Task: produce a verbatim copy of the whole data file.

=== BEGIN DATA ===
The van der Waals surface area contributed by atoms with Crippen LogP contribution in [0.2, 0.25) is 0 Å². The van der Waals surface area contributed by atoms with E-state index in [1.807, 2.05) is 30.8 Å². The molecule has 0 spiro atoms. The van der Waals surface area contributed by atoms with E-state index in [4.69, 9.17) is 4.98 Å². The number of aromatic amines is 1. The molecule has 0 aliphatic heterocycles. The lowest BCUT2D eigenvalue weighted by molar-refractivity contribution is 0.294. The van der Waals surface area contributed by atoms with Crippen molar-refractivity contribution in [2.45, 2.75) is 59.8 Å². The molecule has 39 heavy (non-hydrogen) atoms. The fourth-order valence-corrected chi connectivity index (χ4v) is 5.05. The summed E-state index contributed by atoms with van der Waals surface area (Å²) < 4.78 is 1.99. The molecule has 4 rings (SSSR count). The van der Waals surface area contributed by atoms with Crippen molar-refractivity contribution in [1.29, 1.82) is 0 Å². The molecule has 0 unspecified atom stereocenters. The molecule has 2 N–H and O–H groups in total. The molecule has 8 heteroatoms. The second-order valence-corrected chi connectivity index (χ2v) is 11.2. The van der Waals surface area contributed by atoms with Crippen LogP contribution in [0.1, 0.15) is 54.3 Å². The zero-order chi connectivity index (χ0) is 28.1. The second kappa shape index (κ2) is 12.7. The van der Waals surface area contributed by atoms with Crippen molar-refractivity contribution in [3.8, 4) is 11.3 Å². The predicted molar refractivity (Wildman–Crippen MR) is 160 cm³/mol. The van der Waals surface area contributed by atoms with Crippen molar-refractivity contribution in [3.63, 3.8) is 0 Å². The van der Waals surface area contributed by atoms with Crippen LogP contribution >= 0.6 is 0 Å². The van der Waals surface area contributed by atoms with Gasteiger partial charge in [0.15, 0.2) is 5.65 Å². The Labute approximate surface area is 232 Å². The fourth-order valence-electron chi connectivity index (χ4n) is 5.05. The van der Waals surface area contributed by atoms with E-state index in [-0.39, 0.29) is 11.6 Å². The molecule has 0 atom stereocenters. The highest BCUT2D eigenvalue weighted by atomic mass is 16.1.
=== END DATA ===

The van der Waals surface area contributed by atoms with Crippen LogP contribution in [0.2, 0.25) is 0 Å². The van der Waals surface area contributed by atoms with E-state index in [1.807, 2.05) is 30.8 Å². The molecule has 0 spiro atoms. The van der Waals surface area contributed by atoms with E-state index in [4.69, 9.17) is 4.98 Å². The number of aromatic amines is 1. The molecule has 0 aliphatic heterocycles. The lowest BCUT2D eigenvalue weighted by molar-refractivity contribution is 0.294. The van der Waals surface area contributed by atoms with Crippen molar-refractivity contribution in [2.45, 2.75) is 59.8 Å². The molecule has 39 heavy (non-hydrogen) atoms. The fourth-order valence-corrected chi connectivity index (χ4v) is 5.05. The summed E-state index contributed by atoms with van der Waals surface area (Å²) < 4.78 is 1.99. The molecule has 4 rings (SSSR count). The van der Waals surface area contributed by atoms with Crippen molar-refractivity contribution in [1.29, 1.82) is 0 Å². The molecule has 0 unspecified atom stereocenters. The molecule has 2 N–H and O–H groups in total. The molecule has 8 heteroatoms. The second-order valence-corrected chi connectivity index (χ2v) is 11.2. The van der Waals surface area contributed by atoms with Crippen LogP contribution in [0.1, 0.15) is 54.3 Å². The zero-order chi connectivity index (χ0) is 28.1. The second kappa shape index (κ2) is 12.7. The van der Waals surface area contributed by atoms with Crippen molar-refractivity contribution in [3.8, 4) is 11.3 Å². The predicted molar refractivity (Wildman–Crippen MR) is 160 cm³/mol. The van der Waals surface area contributed by atoms with Crippen molar-refractivity contribution in [3.63, 3.8) is 0 Å². The van der Waals surface area contributed by atoms with Crippen LogP contribution >= 0.6 is 0 Å². The van der Waals surface area contributed by atoms with Gasteiger partial charge in [0.15, 0.2) is 5.65 Å². The Labute approximate surface area is 232 Å². The fourth-order valence-electron chi connectivity index (χ4n) is 5.05. The van der Waals surface area contributed by atoms with E-state index in [-0.39, 0.29) is 11.6 Å². The molecule has 0 atom stereocenters. The highest BCUT2D eigenvalue weighted by atomic mass is 16.1.